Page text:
Better to have loved and lost: Bielsa, a “Leeds United employee” and spygate
It’s the 12th September 2017. Leeds sit one point above Cardiff City atop the Sky Bet Championship, and fervour runs riot among the fanbase that this really will be “our year”. It’s a phrase most usually associated with mocking tweets directed at hopeful Merseysiders. But, like a provincial dialect in the big city, it’s a phrase that means something different down here. Down here, it means you get to go and join a league that doesn’t really want you to become cannon fodder for the sides people actually want to see on TV. On the 12th September 2017, I really struggled to get excited about that prospect. In the end, I needn’t have worried.
Fast forward fourteen months and it’s the 11th January 2019. Leeds again sit atop the Championship, this time a full 2 (two) English league points clear of Norwich. Almost three months (and nineteen games) further into the season this time, it looks like it might once again be “our year”. And this time, with a new man at the helm, with principles and footballing philosophies, with Cellino gone, Orta remade and Radrizzani well, patchy… I wanted it. I was ready. I am ready. For going down 6-3 at Old Trafford. For 3-3 draws at Everton where both sides finish with nine men (all of them wearing number 10). For the Premier League. For greatness.
And then. The news that a “Leeds United employee” (not “disgruntled”, or even “former”, which is novel) was spotted “acting suspiciously” at the training ground of FrankLampard’sDerbyCountyTM. Was he maybe refusing to properly address the club (as above)? These things stand out.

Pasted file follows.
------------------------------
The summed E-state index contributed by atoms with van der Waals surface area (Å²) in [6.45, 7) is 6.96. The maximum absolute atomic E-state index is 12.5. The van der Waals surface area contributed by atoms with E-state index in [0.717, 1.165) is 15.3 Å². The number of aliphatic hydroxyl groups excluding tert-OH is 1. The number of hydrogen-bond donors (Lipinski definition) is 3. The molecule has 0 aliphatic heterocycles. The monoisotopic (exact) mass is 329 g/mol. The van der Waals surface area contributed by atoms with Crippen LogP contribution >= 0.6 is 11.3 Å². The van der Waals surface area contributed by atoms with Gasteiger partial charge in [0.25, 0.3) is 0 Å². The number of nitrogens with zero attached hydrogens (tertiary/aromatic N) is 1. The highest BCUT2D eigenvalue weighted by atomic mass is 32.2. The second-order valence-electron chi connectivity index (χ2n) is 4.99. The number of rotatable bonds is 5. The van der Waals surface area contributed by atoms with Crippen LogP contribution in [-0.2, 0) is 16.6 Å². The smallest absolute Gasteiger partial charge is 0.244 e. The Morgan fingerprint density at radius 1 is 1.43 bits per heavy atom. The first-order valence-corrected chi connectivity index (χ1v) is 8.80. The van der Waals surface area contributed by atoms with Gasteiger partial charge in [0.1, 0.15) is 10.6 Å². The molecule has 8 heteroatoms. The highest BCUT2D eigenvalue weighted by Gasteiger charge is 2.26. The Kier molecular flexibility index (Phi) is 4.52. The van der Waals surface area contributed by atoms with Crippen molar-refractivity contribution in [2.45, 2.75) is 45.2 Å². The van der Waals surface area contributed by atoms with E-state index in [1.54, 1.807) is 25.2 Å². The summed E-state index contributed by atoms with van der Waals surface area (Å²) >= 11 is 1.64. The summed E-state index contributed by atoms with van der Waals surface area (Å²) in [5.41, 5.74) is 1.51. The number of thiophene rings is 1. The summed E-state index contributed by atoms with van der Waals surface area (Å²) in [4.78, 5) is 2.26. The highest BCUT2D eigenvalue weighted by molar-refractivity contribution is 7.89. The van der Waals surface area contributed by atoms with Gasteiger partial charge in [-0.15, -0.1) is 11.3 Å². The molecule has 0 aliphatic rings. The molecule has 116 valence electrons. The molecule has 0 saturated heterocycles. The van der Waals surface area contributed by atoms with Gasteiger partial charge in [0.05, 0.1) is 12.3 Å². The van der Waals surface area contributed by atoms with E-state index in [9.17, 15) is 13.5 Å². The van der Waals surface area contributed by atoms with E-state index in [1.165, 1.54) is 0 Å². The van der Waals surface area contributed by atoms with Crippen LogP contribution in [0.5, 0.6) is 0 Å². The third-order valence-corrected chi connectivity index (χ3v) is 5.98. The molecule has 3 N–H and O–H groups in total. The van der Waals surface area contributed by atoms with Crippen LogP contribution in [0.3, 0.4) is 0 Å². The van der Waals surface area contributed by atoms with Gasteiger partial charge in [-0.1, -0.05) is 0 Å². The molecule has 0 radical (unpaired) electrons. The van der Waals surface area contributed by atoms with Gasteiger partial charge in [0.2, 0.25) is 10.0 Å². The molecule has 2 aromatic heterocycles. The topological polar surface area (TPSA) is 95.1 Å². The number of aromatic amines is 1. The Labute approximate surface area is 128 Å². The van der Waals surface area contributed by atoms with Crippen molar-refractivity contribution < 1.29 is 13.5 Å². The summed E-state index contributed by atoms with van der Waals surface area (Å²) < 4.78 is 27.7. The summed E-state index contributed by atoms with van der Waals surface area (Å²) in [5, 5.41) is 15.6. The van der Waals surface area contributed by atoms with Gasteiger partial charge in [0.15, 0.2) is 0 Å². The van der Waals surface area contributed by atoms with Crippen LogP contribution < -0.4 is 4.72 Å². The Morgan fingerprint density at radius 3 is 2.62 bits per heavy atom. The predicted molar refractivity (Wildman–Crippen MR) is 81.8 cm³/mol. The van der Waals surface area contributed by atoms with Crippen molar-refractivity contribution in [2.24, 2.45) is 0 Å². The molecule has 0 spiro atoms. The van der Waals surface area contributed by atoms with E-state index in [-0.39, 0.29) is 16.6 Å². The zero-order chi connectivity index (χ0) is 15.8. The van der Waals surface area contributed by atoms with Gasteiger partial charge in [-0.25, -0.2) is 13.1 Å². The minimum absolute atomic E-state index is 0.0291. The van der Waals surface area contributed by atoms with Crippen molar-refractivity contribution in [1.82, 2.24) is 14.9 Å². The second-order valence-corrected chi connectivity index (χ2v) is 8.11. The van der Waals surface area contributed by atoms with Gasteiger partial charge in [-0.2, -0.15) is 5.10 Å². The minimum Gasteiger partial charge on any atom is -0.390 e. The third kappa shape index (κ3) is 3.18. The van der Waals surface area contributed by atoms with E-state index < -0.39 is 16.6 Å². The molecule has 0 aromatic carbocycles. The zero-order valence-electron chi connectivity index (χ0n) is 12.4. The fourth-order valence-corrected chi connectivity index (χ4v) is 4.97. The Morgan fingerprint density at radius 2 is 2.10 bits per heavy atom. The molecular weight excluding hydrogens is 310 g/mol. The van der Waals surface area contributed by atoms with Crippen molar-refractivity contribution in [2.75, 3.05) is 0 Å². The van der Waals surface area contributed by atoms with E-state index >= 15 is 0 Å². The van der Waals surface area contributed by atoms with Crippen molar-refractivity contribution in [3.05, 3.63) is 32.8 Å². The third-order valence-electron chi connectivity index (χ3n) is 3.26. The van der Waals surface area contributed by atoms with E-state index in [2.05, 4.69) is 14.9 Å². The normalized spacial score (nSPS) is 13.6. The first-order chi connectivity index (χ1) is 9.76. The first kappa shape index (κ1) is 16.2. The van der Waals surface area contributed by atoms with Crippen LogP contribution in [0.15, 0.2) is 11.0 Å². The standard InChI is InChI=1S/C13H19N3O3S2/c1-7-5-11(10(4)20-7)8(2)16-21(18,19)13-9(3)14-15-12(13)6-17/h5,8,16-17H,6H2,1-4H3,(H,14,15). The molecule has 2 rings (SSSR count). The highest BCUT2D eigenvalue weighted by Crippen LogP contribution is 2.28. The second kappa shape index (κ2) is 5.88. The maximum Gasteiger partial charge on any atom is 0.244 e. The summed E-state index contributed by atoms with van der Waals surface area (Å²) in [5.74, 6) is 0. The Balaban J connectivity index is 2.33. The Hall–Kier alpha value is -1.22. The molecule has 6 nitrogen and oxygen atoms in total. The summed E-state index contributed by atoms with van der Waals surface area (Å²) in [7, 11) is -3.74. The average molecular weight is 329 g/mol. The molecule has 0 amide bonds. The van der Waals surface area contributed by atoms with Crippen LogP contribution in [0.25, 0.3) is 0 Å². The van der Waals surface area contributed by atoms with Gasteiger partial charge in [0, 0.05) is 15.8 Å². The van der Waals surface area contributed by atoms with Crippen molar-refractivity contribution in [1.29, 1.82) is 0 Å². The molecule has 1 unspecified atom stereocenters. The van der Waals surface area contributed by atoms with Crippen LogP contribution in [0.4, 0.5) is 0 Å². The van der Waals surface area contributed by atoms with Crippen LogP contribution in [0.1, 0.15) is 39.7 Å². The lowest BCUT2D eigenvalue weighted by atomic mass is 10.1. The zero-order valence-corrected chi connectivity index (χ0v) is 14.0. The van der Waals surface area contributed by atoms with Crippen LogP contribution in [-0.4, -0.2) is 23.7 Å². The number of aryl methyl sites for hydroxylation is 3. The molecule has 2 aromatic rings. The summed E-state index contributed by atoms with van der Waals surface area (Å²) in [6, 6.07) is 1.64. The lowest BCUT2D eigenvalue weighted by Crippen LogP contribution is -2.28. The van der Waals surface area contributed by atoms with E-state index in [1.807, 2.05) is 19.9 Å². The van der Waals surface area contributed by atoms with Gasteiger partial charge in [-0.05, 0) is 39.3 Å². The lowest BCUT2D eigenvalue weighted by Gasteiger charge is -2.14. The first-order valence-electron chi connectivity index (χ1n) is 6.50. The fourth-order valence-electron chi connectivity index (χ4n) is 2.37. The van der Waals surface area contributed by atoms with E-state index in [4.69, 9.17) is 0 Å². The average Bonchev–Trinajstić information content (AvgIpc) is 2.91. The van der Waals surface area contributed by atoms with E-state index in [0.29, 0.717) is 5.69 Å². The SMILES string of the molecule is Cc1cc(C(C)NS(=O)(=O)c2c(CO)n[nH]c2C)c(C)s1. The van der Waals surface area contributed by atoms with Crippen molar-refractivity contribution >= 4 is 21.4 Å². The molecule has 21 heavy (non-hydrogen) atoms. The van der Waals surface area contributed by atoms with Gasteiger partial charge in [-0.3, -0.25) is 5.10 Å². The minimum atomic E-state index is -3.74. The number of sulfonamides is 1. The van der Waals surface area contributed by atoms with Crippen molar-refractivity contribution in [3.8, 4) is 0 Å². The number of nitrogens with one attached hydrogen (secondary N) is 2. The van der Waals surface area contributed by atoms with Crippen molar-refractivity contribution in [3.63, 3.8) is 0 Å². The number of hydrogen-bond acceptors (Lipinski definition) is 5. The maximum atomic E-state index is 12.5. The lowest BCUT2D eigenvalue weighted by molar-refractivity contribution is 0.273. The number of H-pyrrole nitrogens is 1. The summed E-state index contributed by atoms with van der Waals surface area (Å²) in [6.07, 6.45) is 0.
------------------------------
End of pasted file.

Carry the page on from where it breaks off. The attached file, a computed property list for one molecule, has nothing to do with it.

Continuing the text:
And for a morning that was very very very *very* funny.
But then, swelling in the pit of my stomach like Bielsa’s men tracking back to shut down the break, the very real prospect of an FA punishment. A touchline ban for the manager – bucket and all? Transfer embargoes aside from Marcelo’s self-imposed variety? Points deductions, even…?
If the FA come down heavily on this stunt it might cost us “our year”. But that’s also true of Bielsa’s refusal to sit on a lead against Forest with 10-men. It’s true of his insistence that we don’t need additions in January. It’s true of almost everything he, and now we, do. But that is exactly what makes it worth going up.
I, for one, don’t want to be Cardiff City under N*il Warn*ck, scratching around for points like pigs hunting truffles, at the bottom of a division that looks down on us. If we’re going up, we’re going up with wire cutters in one hand and a copy of Das Kapital in the other.
It is better to have loved [Bielsa] and lost [points], than never to have loved at all [which might literally be true in the case of Neil Warnock].